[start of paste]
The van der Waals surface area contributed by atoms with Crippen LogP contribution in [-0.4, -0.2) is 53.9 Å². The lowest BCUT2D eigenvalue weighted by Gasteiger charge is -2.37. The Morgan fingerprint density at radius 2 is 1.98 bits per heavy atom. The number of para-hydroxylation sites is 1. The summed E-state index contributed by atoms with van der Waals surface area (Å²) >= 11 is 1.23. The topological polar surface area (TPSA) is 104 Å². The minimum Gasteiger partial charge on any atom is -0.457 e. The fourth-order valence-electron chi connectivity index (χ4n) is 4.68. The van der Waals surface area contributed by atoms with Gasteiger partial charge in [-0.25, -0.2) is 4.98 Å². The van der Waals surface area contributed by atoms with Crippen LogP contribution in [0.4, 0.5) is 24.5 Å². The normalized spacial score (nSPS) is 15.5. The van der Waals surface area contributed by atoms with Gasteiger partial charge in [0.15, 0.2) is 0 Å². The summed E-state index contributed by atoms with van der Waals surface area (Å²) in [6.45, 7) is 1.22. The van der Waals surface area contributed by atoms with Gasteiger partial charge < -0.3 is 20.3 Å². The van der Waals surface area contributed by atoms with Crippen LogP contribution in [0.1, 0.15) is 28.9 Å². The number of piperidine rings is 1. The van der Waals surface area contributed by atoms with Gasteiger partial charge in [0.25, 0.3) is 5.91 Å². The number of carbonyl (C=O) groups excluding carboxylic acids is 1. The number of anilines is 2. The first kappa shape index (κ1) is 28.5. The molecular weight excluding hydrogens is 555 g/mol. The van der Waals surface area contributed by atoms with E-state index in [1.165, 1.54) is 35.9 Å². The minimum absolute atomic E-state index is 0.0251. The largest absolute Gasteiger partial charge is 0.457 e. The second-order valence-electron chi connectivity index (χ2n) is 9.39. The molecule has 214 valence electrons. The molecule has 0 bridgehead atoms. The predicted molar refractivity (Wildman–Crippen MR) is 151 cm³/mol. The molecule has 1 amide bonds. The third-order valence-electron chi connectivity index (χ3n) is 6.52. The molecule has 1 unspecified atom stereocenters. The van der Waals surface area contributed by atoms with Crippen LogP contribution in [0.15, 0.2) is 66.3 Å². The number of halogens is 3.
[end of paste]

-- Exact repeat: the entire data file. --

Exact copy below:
The van der Waals surface area contributed by atoms with Crippen LogP contribution in [-0.4, -0.2) is 53.9 Å². The lowest BCUT2D eigenvalue weighted by Gasteiger charge is -2.37. The Morgan fingerprint density at radius 2 is 1.98 bits per heavy atom. The number of para-hydroxylation sites is 1. The summed E-state index contributed by atoms with van der Waals surface area (Å²) >= 11 is 1.23. The topological polar surface area (TPSA) is 104 Å². The minimum Gasteiger partial charge on any atom is -0.457 e. The fourth-order valence-electron chi connectivity index (χ4n) is 4.68. The van der Waals surface area contributed by atoms with Gasteiger partial charge in [-0.25, -0.2) is 4.98 Å². The van der Waals surface area contributed by atoms with Crippen LogP contribution in [0.4, 0.5) is 24.5 Å². The normalized spacial score (nSPS) is 15.5. The van der Waals surface area contributed by atoms with Gasteiger partial charge in [0.15, 0.2) is 0 Å². The summed E-state index contributed by atoms with van der Waals surface area (Å²) in [6.45, 7) is 1.22. The van der Waals surface area contributed by atoms with Gasteiger partial charge < -0.3 is 20.3 Å². The van der Waals surface area contributed by atoms with Crippen LogP contribution in [0.1, 0.15) is 28.9 Å². The number of piperidine rings is 1. The van der Waals surface area contributed by atoms with Gasteiger partial charge in [0.25, 0.3) is 5.91 Å². The number of carbonyl (C=O) groups excluding carboxylic acids is 1. The number of anilines is 2. The first kappa shape index (κ1) is 28.5. The molecular weight excluding hydrogens is 555 g/mol. The van der Waals surface area contributed by atoms with E-state index in [1.165, 1.54) is 35.9 Å². The minimum absolute atomic E-state index is 0.0251. The largest absolute Gasteiger partial charge is 0.457 e. The second-order valence-electron chi connectivity index (χ2n) is 9.39. The molecule has 214 valence electrons. The molecule has 0 bridgehead atoms. The predicted molar refractivity (Wildman–Crippen MR) is 151 cm³/mol. The molecule has 1 amide bonds. The third-order valence-electron chi connectivity index (χ3n) is 6.52. The molecule has 1 unspecified atom stereocenters. The van der Waals surface area contributed by atoms with Crippen LogP contribution in [0.15, 0.2) is 66.3 Å². The number of halogens is 3.